Delhi’s Moti Mahal story: A piece of iconic foodie history, worth reading!


WHO has been to Delhi and not heard of the legendary Kundan Lal Gujral and his legendary restaurant Moti Mahal! So iconic that there’s a lovely hardcover book by Monish Gujral dedicated to him and the restaurant which India’s first prime minister Jawaharlal Nehru and his daughter Indira Gandhi used to depend on when entertaining…the restaurant itself has seen and sees a host of yesteryear and today’s food lovers, many world-famous familiar names (master chef Gordon Ramsay in more recent times).
So much so that `Moti Mahal’s Tandoori Trail’ is a collector’s item, I’m sure. These boring monsoon days I’ve suddenly re-found my copy (Roli Books, first edition hard cover of 2004) and am drooling over the recipes vegetarian and non-vegetarian anew, although I’m now more vegetarian and sometimes “fishetarian” (except that I’m convinced that the coastal waters of Goa are heavily polluted with heavy metals and will not eat fish caught off its shores)? But I’m hoping that one of these days I’ll be more vegan than vegetarian or fishetarian!
Anyway, to stay with the book I do remember going to Moti Mahal many years ago while in Delhi to feast on what else but

Leaders like Pandit Jawahar Lal Nehru, Indira Gandhi, former president Zakir Hussain, various world leaders like Bhutto, former American presidents Nixon and Kennedy, the Shah of Iran etc have visited Moti Mahal to sample Kundan’s innovations – specially Tandoori delicacies — on various occasions

tandoori roti, butter chicken and to live and die for dal makhani (black lentil cooked slowly overnight and mixed with tomato puree and topped with fresh cream). It’s said the late Kundan Lal Gujral changed the face of Indian cooking with his use of the “plebian village tandoor for baking into a royal mode for his innovations.” First came the tandoori chicken, then butter chicken, then everything else and the name and fame of Moti Mahal spread across the world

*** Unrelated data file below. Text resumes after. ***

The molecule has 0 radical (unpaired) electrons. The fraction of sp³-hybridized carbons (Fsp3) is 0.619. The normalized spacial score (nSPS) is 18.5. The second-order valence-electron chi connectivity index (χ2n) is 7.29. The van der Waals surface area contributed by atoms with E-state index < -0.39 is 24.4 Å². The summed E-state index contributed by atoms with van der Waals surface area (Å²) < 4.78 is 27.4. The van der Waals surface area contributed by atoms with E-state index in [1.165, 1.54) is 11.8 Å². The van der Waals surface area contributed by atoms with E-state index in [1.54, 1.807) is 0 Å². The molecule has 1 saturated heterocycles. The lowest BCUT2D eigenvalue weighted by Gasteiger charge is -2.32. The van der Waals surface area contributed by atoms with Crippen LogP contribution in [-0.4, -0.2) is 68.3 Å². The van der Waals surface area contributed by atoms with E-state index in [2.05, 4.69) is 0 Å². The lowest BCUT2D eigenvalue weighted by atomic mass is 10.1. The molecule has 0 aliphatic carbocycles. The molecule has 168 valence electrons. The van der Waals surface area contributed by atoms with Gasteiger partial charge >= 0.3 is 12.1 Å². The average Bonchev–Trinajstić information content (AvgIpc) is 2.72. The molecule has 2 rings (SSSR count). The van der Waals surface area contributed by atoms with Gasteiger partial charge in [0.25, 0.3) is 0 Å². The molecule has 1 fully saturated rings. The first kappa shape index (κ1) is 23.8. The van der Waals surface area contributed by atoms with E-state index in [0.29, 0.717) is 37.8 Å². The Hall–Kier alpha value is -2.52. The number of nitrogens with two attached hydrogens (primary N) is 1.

In the wake of Partition of India in 1947 came many a crossover and the Punjabi migrant invasion from Pakistan sent a hitherto laid-back Delhi into a sizzling tizzy with stories of riches to poverty and vice versa…the Punjabis were filled with a zeal to re-invent themselves and forget the traumas of Partition which sent them fleeing to India. The Moti Mahal story is just one stirring story and Kundal Lal’s youngest grandson, Monish Gujral, has a done a fine job of presenting both his grandfather and his passionate pursuit of feeding all who came to his restaurant…they were in a family or khandani business. The book is dedicated to his father Nand Lal Gujral who respected the baton he picked up from his father.
‘In 1947, both Mukha Singh and the thirty-seven-year-old Kundan Lal, with his wife Prakash Devi, son Nand, and widowed mother Maya Devi came to Delhi together as refugees. `Mukha Singh went off to Dehradun and was never heard of again,’ recalls Seth, `while Kundan Lal stayed on in Delhi. He changed the face of Indian cookery.’ Catering was his first love. It was to be his last and the most fruitful one. The trail which began in Gora Bazaar in Peshawar ended in Delhi’s then liveliest intersection between the old city and the new – Daryaganj. There in 1947, Kundan Lal, by now on his own, identified a small thara, a little platform for a wayside cafe to which he decided to give its original name from across the Frontier. Moti Mahal – The Palace of Pearls….”
He won the Diliwala’s gastronomic heart with his “chicken roasted in a mud-baked oven made from a hole dug into the ground and lit with wood or coal – the tandoor (derived from a Persian word)…” The rest is history as we say. It’s a story to read about especially if you’re an old Moti Mahal friend and many of us are even in memories across many years. Some recipes there are which may be found best in Delhi and especially the old city in places no matter however so humble or palatial later on.
From a more or less takeaway joint to a more familiar establishment, Moti Mahal arrived and camaraderie built up with clientele. The word spread and soon noted journalist Inder Malhotra and Feroze Gandhi were regulars…Indira Gandhi “who continued the practice of banking on Moti Mahal fare for official meals when she herself became the prime minister.” They all came looking for Kundan Lal and Moti Mahal cooking…Mohammad Yunus (who introduced him to Nehru), US President Richard Nixon, Canadian Prime Minister Pierre Trudeau, King of Nepal and Soviet leaders Alexie Kosygin, Nikolai Bulganin, Nikita Krushchev, Zulfikar Ali Bhutto, Field Marshall Sam Maneckshaw…at Sanjay Gandhi’s marriage Moti Mahal did the honors.